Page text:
We thought the legal feud between the Beastie Boys and feminist toy company GoldieBlox had been all but settled last month, but it's pushing steadily forward. The Beasties are now suing GoldieBlox for copyright infringement—less than a month after reassuring the news media they were doing no such thing.
The feud concerns a GoldieBlox commercial that went viral on the strength of a parody of the Beastie Boys' "Girls," a regrettably misogynistic anthem that the rappers (including the late Adam Yauch) have since apologized for. GoldieBlox filed a preemptive lawsuit after the Beastie Boys objected to the use, pointing out that Yauch's will forbid the use of his music in commercials. Then GoldieBlox withdrew the parody, and everything seemed peachy. "We are ready to stop the lawsuit as long as this means we will no longer be under threat from your legal team," the company wrote on November 27. Not so.
The new lawsuit, which The New York Times reports the Beastie Boys filed yesterday, suggests that evident truce wasn't enough. In the lawsuit (which is available here), the rappers claim that they suffered "injury to their business, good will and property" and are seeking to recover the "actual damages and lost profits" caused by the viral video. They also dispute GoldieBlox's claim that the parody is covered by fair use, which the company's lawyer continues to insist.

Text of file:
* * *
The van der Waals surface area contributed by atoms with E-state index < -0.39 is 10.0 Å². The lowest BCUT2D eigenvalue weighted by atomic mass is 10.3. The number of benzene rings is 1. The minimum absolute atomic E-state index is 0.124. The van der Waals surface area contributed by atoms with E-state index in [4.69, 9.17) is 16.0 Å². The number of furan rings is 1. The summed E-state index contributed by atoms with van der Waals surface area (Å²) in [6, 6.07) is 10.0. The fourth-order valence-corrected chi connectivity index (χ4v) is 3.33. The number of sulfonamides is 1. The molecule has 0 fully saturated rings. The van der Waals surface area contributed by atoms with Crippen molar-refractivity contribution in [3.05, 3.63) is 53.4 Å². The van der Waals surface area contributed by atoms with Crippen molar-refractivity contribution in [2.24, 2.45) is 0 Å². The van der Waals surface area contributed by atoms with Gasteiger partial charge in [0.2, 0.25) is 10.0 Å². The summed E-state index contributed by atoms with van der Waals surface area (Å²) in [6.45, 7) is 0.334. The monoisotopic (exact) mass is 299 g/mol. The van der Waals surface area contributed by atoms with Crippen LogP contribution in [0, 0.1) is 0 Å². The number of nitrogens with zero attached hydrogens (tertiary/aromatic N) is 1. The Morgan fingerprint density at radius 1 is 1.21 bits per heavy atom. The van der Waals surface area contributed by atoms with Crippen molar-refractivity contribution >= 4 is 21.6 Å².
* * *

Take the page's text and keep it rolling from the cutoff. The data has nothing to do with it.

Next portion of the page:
Licensed to Ill, the album "Girls" appeared on, has sold nine million copies to date, and it seems unlikely a fleetingly viral toy commercial has done much to slow it down. But the Beastie Boys' bold stance may well be out of respect for Adam Yauch, whose will asked that the group's songs not be used in advertisements. And, as Pantene has shown us, commercials disguised as viral videos are, nonetheless, still commercials.
This article is from the archive of our partner The Wire.
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